A founding member of the European Union, the Netherlands adopted the euro in 2002. The 24-hour GWK Bank at Centraal Station in Amsterdam may be your best bet for currency exchange at low commission rates. ATMs are also widely available, dispensing bills up to 50 euros. Many small shops and markets will not accept larger denominations. Cash, debit cards and internet banking are more popular than credit cards with Dutch credit cards having chip and pin. The Dutch tip modestly, topping restaurant and taxi bills with 5 to 10 per cent. If you are visiting from the US, note the Dutch flipflop decimal point and comma use, so €1.000 is a thousand euros and €5,00 is 5 euros.
Dutch is the official language, but you'll find that many people speak at least one other language, often English, German or French. Arabic and Turkish may be useful in some of Muslim neighborhoods, particularly in Amsterdam, Rotterdam, The Hague and Utrecht. In the north, an ancient language called Friesian is preserved.
Historically the Netherlands and neighboring Belgium have been known as the "Low Countries" ("Les Pays-Bas" in French) because their low lying coastal regions are close to or below sea level, much reclaimed from the North Sea. About half of the Netherlands is less than a meter above sea level and nearly a quarter is below sea level, kept dry by an ambitious system of windmills, dikes, dunes, seawalls and levees. Except for some modest hills in the southeast, the country is pretty much flat, making it ideal for cycling. It is often called "Holland," the name of the coastal region where you find all the tulips and windmills.
The Dutch have long been a sea-going people, establishing the powerful East and West Indian Companies in Indonesia and the Caribbean respectively. The country is a leader in art and culture with world-class museums like Rijksmuseum and the Van Gogh Museum in Amsterdam and Escher in the Palace in The Hague. For centuries it played a pivotal role in international politics. The UN Charter established the International Court of Justice at The Hague in 1945.
There's a two-month window for viewing millions of tulips at the famed Keukenhof Gardens in Lisse, about 30 minutes from Amsterdam. Open only from mid-March to mid-May, the 32-hectare (80 acres) garden attracts around 800,000 visitors each year. You can rent a bike at the main entrance and have a choice of four routes through the flower fields. Travel by bus from the center of Amsterdam or the Schiphol Plaza on a Combi-ticket (transportation and park entrance) to save time and money.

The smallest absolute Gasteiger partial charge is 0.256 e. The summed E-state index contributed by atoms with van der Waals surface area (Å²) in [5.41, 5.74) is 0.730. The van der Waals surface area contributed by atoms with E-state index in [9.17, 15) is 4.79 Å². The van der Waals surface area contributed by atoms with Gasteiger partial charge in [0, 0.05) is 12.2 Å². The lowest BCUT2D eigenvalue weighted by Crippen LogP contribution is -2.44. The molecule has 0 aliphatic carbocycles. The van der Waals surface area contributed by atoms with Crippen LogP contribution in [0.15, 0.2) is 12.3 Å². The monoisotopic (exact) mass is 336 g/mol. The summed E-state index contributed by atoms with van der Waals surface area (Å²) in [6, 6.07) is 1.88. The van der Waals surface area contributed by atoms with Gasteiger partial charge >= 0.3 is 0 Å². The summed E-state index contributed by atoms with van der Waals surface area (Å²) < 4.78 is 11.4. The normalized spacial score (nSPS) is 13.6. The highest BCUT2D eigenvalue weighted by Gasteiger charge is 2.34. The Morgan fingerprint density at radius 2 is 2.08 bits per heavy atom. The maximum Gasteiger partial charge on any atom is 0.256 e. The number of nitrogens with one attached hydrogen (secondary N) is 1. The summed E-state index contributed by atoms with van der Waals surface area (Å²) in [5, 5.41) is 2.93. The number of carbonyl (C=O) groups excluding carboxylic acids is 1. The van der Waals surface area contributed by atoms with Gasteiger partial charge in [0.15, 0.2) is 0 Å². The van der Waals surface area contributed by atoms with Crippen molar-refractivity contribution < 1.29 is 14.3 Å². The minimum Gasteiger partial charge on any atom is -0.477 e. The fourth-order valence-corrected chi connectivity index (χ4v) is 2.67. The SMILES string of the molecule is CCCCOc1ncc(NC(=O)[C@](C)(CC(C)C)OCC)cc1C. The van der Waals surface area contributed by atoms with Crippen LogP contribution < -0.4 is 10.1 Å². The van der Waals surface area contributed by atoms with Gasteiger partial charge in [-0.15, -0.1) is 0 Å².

Like their Nordic neighbors, the Dutch relish a bracing day at the beach, sometimes hunkering down between dunes for sheltered sunning. Women go topless on most beaches while full nudity is allowed only in sections marked "naturistenstrand" or "naaktstrand." Zandvoort, where Amsterdam's LGBTQ scene decamps during the summer, has a stretch of sand set aside for nude recreation. It's a hike south from the train station, but check out the Havana Beach Club along the way. Near The Hague, the nudist beach for guys is in the Zwarte Pad dunes area at the popular Scheveningen seaside resort, which offers a pier, casino, sculpture garden, shopping and water sports.
A well-developed passenger rail network connects most major towns and cities with frequent service and two-thirds of the lines running on electricity. Stoptreinen or local trains, also known as Sprinters, stop at all stations, while intercities provide faster long-distance travel. The Thalys high-speed train, traveling at speeds of 300 km/hr, puts Amsterdam only a little over three hours from Paris.
The Dutch highway system will seem familiar to anyone who has driven elsewhere in Europe or in the US, but here the bicycle rules and has the right away over both cars and pedestrians. Many gas stations are entirely automated, so be sure you have a chip and PIN credit card. Given the parking challenges, you may want to opt for bicycles, which are easy to rent and have their own narrow highways in the countryside. To park a car in a big city, you'll have to pick up a blue parking disk from an automobile club, police department or tobacco shop, which entitles you to park wherever you see a blue line on the curb. Warning: Dutch tolerance doesn't include drunk driving. Penalties are severe.
The Netherlands has an extensive city and regional bus system. Paper tickets are long a thing of the past, but the OV-chipkaart swipe card is good travel on bus, tram and metro everywhere in the country. Buses generally run from 6 am to midnight, later on Sundays and holidays. Amsterdam, Rotterdam, Utrecht and The Hague have tram service. Amsterdam and Rotterdam offer metro, ferry and water taxi options.
Schiphol International, one of Europe's largest airports, is the country's main airport and only 15-20 minutes by train from Amsterdam's Central Train Station. About 7-8 trains depart each hour except between 1 am and 5 am when service is limited to one an hour. Around 100 airlines operate out of Schiphol, but some low budget carriers like Ryanair, Transavia and Wizz Air fly out of the much smaller Eindhoven Airport, about two hours by train/bus from Amsterdam.